A new heat recovery and ventilation system being developed by Claregalway firm ProAir in association with the British Department of Energy has potential for global sales, according to Corofin resident David McHugh who is managing director of the company.
His presentation on the progress of developing the product received positive reaction from builders, designers and architects at the See the Light conference in UCD at the weekend.
Many other experts from Ireland and overseas gave presentations outlining their experiences in the low energy construction industry. David McHugh’s company, located in Claregalway Corporate Park, specialises in the manufacture and installation of heat recovery ventilation systems.
“I was delighted to be asked to speak at this event and it was a great opportunity for me to share my knowledge about heat recovery ventilation, something I am very passionate about,” he says.
ProAir manufactures heat recovery ventilation (HRV) units in Claregalway from where it operates an installation service for these systems on a nationwide basis. HRV is a system now commonly used in many new houses and houses that are being renovated. Because these buildings are very highly insulated and draught-proofed they are mechanically ventilated in a controlled fashion rather than the traditional hole in the wall system.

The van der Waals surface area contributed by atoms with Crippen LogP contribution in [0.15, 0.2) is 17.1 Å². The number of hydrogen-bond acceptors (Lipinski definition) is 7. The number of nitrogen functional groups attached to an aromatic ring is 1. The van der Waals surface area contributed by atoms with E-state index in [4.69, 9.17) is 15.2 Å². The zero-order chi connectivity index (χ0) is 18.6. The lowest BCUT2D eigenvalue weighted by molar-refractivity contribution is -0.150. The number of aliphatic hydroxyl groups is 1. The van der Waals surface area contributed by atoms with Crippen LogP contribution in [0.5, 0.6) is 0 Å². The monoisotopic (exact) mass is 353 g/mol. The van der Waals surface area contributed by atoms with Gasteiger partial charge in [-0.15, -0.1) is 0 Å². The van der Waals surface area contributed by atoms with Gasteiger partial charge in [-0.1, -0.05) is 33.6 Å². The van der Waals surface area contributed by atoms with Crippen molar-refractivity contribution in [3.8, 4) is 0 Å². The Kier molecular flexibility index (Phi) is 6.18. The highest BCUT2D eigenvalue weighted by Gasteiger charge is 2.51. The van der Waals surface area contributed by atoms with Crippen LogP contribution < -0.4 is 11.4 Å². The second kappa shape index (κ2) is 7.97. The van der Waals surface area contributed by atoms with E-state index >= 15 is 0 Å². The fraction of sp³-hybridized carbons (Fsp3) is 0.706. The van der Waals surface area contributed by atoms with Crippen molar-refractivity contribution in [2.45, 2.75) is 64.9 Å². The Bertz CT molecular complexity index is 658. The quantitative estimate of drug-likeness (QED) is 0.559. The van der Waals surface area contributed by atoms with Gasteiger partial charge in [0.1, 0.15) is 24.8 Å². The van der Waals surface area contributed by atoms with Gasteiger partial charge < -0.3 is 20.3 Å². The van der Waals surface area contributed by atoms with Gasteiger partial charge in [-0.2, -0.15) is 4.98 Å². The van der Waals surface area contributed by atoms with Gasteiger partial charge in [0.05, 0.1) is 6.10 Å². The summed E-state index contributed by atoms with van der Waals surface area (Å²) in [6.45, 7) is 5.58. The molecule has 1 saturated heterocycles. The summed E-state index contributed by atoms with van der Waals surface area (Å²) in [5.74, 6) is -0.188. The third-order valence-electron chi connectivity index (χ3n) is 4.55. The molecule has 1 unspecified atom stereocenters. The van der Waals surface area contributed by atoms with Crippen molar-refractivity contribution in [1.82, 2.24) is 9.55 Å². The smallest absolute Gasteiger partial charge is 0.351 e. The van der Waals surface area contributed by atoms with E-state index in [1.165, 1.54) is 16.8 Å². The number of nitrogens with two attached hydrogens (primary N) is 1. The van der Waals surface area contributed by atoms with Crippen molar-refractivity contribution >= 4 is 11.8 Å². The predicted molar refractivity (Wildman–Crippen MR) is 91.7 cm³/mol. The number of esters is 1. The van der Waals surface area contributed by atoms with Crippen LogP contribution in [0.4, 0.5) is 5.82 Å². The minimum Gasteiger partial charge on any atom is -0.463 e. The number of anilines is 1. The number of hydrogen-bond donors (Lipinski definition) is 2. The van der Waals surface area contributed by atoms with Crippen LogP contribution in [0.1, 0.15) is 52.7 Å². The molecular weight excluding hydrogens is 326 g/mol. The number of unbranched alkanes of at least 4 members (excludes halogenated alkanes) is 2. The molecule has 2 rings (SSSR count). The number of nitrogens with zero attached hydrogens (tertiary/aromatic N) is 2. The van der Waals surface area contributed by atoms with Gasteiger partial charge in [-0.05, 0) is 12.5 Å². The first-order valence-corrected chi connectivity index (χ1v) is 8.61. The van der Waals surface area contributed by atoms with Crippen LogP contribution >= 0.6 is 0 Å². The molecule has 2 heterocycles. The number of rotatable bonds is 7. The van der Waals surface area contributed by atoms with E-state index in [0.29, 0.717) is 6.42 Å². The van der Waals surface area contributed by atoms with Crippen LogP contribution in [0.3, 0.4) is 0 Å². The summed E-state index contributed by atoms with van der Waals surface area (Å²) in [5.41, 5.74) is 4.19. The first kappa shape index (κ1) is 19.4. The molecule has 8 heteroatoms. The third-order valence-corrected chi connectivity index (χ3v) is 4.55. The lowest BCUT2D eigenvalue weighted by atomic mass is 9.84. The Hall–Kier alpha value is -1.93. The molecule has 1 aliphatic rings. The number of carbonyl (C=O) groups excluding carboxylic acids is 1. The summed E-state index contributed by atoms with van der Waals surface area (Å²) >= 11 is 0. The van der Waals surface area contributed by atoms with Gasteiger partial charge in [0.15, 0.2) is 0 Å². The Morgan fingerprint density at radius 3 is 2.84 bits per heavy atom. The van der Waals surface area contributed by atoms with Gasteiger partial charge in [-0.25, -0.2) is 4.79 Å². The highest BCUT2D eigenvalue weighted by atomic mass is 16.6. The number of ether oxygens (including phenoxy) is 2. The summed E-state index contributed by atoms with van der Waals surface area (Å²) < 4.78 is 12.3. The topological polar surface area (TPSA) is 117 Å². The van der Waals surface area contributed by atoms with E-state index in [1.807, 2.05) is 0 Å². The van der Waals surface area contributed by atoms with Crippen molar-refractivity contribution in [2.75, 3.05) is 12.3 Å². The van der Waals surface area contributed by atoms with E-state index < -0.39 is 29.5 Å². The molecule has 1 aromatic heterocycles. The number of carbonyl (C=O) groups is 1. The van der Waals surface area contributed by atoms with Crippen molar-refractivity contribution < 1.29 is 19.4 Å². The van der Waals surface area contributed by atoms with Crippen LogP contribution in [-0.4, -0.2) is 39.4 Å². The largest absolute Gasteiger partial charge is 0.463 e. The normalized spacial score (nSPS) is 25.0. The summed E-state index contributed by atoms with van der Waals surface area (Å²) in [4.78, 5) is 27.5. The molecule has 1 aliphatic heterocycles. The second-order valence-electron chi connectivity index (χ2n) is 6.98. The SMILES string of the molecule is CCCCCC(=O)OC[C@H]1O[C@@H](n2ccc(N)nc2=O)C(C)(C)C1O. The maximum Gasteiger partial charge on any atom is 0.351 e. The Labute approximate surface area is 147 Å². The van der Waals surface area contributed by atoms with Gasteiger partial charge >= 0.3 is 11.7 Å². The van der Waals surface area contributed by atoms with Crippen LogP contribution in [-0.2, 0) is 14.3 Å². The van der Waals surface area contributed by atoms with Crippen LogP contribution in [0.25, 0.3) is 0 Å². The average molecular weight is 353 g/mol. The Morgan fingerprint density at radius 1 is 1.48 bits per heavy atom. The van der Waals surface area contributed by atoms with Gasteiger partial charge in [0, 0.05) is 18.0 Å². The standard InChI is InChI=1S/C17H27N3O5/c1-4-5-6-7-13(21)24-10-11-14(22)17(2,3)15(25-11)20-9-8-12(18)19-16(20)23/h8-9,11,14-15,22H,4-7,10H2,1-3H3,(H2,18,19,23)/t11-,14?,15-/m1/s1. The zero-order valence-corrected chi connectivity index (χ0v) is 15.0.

It works by removing polluted air from bathrooms and kitchens and uses the heat from this air to pre-warm the incoming air to the building. Ireland is now leading the field in the area of low energy construction standards and ProAir are the sole manufacturer of residential HRV units in the Republic of Ireland.
David’s presentation to the conference highlighted the latest in ventilation technology and he gave an in-depth insight into a collaborative R&D product that he is leading in the UK for the Department of Energy and Climate Change.
“Working with the Department in the UK, we are now developing the next generation of our product which will not just ventilate but will also heat and cool and do so highly efficiently.
“We believe that if we can secure the correct investment and develop this product in the right commercial manner there are global export opportunities,” says David.
He added that this new product could eliminate the need for traditional heating systems. While his firm in Claregalway is leading the project the other partners are the Building Research Establishment (BRE) in Watford, England, Cardiff University, an English contract manufacturer and a Dutch manufacturer of heat exchangers.